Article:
By D. D. GUTTENPLAN via the New York TImes
In April 1945, while World War II still raged in Europe and Asia, an emissary from recently liberated Paris arrived on the Upper West Side of Manhattan. The setting was the Maison Française at Columbia University, a town house on 117th Street devoted to bringing French thought and French thinkers to New York. The messenger was Jean-Paul Sartre, not yet 40 years old, but already acclaimed as a playwright and philosopher. His message, delivered in a seminal lecture later published in Vogue magazine: “Literature is no fancy activity independent of politics.”
Expressing for the first time to a public audience his idea of “littérature engagée,” or “committed literature,” Sartre held up his friend, the novelistAlbert Camus, as a model of a writer who, far from turning his back on conflict and controversy, was fully involved in the burning questions of his day. Sartre himself was in New York on assignment for Combat, the clandestine French resistance newspaper edited by Camus.
A year later, in March 1946, it was Camus’s turn to visit New York. According to Andy Martin, the author of “The Boxer and the Goalkeeper: Sartre versus Camus,” both men’s lectures at Columbia University were well attended by students and faculty members — and by agents from J. Edgar Hoover’s F.B.I.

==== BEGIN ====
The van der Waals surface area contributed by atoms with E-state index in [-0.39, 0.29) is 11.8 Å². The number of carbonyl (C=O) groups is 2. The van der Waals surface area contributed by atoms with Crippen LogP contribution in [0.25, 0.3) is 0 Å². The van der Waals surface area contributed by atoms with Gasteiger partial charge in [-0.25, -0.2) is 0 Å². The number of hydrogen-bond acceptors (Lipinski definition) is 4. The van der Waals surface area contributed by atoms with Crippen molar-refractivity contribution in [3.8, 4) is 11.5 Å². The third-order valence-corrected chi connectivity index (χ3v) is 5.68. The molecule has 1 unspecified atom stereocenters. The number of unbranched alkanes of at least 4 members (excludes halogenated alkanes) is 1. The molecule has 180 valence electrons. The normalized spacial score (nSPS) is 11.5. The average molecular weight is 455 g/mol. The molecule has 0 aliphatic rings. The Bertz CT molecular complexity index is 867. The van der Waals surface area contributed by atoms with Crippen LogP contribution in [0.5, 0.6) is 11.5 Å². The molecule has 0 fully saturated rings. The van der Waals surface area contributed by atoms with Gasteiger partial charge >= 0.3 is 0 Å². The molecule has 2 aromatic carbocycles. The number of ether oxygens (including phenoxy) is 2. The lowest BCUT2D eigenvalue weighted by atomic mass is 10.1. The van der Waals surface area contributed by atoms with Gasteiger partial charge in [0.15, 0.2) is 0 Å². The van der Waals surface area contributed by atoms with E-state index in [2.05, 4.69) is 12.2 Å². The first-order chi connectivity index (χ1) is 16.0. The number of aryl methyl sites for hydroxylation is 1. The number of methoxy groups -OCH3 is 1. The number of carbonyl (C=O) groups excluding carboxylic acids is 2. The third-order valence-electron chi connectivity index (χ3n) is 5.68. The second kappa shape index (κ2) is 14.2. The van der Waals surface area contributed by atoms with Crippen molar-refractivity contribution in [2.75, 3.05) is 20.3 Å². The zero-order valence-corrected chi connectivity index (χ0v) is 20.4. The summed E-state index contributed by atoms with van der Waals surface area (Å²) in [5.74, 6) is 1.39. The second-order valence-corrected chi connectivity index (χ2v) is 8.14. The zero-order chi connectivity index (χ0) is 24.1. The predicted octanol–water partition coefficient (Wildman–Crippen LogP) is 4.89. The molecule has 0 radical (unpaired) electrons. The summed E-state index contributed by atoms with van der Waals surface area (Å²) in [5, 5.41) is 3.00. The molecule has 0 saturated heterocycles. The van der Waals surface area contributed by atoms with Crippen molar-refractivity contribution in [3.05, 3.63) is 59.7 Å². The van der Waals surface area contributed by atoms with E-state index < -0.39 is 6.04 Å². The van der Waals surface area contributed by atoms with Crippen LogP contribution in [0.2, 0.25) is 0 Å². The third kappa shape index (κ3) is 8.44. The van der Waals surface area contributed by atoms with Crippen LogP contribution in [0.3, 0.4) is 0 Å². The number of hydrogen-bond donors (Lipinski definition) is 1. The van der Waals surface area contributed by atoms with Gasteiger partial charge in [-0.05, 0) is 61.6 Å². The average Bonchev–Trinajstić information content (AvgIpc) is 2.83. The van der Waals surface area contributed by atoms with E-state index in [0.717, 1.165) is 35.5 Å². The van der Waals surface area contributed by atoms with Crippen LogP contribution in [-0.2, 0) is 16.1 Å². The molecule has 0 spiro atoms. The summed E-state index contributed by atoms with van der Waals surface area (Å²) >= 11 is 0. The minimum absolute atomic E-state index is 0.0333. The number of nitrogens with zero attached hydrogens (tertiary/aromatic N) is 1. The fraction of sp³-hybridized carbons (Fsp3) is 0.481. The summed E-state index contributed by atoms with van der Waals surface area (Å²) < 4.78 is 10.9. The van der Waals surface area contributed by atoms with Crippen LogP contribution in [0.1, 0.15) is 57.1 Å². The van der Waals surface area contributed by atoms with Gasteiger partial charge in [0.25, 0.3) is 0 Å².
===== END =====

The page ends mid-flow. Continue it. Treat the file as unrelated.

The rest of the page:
Later, Sartre and Camus would quarrel over Soviet communism and the political use of violence, but at that time they were comrades of the left. Yet Sartre, on his visit, was actually invited to the Pentagon; Camus, in contrast, “was stopped at immigration,” said Mr. Martin by telephone. “Hoover sent out a ‘stop letter’ to all U.S. customs agents saying this man should be detained,” Mr. Martin said. Eventually, Camus was allowed to proceed to New York, where his novel “L’Étranger” (“The Stranger”) had just been published in English.
On Sep. 18, Mr. Martin will give a talk at Columbia on “The F.B.I. and French Philosophers,” discussing what happened when Hoover’s G-men met France’s leading Existentialists. The lecture is part of an exhibition and events, starting Sep. 10, to commemorate the 100th anniversary of the Maison Française.
The idea of a home for French culture on a U.S. campus was the brainchild of Nicholas Murray Butler, the president of Columbia University from 1902 to 1945. “Butler had lived in Germany and France after he finished his own studies here,” said Shanny Peer, the current director of the Maison Française. “He used to boast: ‘I know every important man in France,’ which was probably true,” she said. “He was also president and founder of the France-America Society, whose membership was a who’s who of New York society.”
When it came to campus outposts, the Germans got there first: The Deutsches Haus at Columbia was founded in 1911. The Maison Française came two years later, after an agreement between Butler and Louis Liard, the head of the Sorbonne in Paris.
A. Barton Hepburn, the New York banker who donated the house on 117th Street — the institute has since moved to nearby Buell Hall — told Butler that he wanted “to place the French interests in this city on a par with the German,” according to an essay in the exhibition catalogue written by Ms. Peer.
The university also organized what may have been the first U.S. study abroad programs, sending students and faculty members on tours of Paris and the French provinces.
“The idea was to create a network of elites in France and America,” said Ms. Peer. For France, the motivation was clear: to make sure that in the event of a war with Germany, the United States would side with the French.